Being able to devote her professional life to research into lupus is a true privilege, says Dr Kate Webb who holds a prestigious Research Training Fellowship from Action.
What inspired you to investigate this particular area?
Juvenile systemic lupus erythrematosus (SLE) is a disease that affects many different organ systems and has a variable course and prognosis. It affects every area of a young person’s life. The physical side involves pain, rashes, tiredness and different organs, especially the kidneys and brain.
Importantly though, it is a disease for which we cannot provide a cause, cannot provide a specific prognosis for each person and for which there is no cure. This is a difficult diagnosis for a young person to deal with and I feel that we urgently need to be better able to understand and ultimately treat lupus in young people.
What does Action funding for this study mean to you?
It is a privilege to be able to spend 100 per cent of my time doing research and have the space away from every day clinical work to commit myself to this research. Action funding has allowed this precious time to work on lupus and to develop my skills and research mind so that I may become a scientist in this very special field.
What does a typical day look like for you … or is every day different?
Every day is different as I do different experiments, but most days I perform or design experiments in the lab which look at how young people’s immune system changes over puberty and how this may contribute to young girls developing lupus. I work with blood donated by healthy young people and those with lupus. Meeting these young people is one of the highlights of any day.
Can you tell us a bit about your team?
I am lucky to work within a centre with a pure focus on rheumatology in children and adolescents. My supervisors, Dr Ioannou and Professor Wedderburn, are leaders in their field. I work with a post-doctoral colleague, Lauren Bourke, and a research assistant Ania Radziszewska who know everything about lab techniques. They are a great help to me as doctors are always a bit out of their depth in a lab. Hannah Peckham is a research assistant in our centre and she recruits all of the healthy young people for the study.
Who’s your research hero, and why?
Professor Heather Zar is my research hero. She is the head of the paediatrics department at the University of Cape Town (UCT) and a world class scientist and researcher. She has led various studies on pneumonia in children and has come up with innovative ideas for research and therapy that are specific to African patients. She was the first paediatrician to receive the World Lung Health award in 2014. Professor Zar is the only member of the paediatric department and one of three women at UCT to have received an A-rating from the National Research Foundation, indicating her standing as a leading international scholar. In addition to being a world class researcher, she is also an inspirational mentor and trainer who inspires me in my work.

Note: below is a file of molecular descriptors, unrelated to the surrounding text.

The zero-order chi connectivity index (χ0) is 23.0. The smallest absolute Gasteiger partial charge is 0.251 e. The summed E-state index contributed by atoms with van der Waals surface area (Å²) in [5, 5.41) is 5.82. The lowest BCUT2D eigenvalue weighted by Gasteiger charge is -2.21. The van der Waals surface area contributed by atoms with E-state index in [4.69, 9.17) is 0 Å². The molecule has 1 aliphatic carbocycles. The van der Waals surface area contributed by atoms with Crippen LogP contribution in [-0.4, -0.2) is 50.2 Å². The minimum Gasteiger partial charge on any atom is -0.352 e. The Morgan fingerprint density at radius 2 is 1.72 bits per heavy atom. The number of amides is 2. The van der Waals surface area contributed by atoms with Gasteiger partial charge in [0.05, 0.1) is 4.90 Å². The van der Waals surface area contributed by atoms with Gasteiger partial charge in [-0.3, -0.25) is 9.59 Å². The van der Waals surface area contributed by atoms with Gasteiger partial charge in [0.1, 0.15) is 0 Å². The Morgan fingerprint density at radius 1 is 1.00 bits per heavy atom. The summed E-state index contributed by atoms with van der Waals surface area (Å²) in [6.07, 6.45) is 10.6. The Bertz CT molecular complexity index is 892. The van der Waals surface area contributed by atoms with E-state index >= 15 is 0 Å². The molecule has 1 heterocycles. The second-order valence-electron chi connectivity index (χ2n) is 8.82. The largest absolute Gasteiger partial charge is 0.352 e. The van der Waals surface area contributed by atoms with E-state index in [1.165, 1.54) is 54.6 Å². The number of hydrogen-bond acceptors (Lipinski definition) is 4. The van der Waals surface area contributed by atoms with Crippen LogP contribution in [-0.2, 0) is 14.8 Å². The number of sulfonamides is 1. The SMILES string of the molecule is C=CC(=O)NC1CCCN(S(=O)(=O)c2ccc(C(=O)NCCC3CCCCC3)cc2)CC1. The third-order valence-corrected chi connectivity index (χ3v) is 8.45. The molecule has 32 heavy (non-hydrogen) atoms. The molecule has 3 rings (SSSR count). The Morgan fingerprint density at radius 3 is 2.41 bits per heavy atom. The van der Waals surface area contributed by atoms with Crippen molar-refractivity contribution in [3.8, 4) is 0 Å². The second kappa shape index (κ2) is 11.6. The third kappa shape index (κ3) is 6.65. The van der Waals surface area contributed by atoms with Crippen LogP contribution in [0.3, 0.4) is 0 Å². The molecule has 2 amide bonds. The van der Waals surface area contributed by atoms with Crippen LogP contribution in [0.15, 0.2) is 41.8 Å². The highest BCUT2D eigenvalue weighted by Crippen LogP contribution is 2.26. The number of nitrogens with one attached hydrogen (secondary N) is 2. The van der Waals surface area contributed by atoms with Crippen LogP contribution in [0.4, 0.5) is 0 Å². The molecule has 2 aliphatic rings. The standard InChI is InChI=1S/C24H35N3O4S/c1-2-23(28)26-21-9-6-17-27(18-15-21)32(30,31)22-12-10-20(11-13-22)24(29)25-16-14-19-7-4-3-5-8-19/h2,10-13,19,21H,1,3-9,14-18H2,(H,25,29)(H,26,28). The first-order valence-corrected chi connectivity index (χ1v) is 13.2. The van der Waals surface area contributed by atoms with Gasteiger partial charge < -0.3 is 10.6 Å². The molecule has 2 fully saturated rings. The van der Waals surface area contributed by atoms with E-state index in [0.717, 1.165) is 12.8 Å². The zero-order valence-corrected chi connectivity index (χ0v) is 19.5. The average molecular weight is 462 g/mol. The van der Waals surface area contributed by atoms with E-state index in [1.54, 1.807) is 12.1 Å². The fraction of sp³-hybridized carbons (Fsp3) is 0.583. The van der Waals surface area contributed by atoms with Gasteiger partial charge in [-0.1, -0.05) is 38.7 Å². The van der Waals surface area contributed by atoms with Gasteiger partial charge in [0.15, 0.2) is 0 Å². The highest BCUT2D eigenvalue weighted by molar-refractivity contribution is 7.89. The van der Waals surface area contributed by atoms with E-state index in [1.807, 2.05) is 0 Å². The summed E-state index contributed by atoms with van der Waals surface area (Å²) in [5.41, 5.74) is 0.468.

As a charity, Action began in 1952 with our founder’s quest to find a cure for polio. What led you to a career in medical research?
I did my clinical training in South Africa. In South Africa, there is excellent clinical training but there is very little training for doctors in the scientific research of diseases. I believe that this is a real pity, as we are missing opportunities to discover new things about diseases. In SLE, most studies are done on western patients, but we know that the disease manifests in a more severe way in African patients with different genetic susceptibilities. There are so many unanswered questions in lupus that I really wanted to investigate. I am inspired to use this really special opportunity that I have received through Action Medical Research to increase research training and capabilities for paediatric doctors in the UK and South Africa in the future.
Action’s loyal and lovable mascot Paddington Bear™ is very fond of marmalade sandwiches. What’s your favourite snack?
Most definitely Hobnobs!
Tell us something that will surprise us…
I have an ancestor, Joshua Norton, who in 1859 declared himself the ‘Emperor of America’.
Dr Kate Webb has been awarded a Research Training Fellowship of more than £200,000 for her three year study into SLE. You can find out more here and you might also like to read this moving poem by a young person from the Centre for Adolescent Rheumatology who is battling lupus.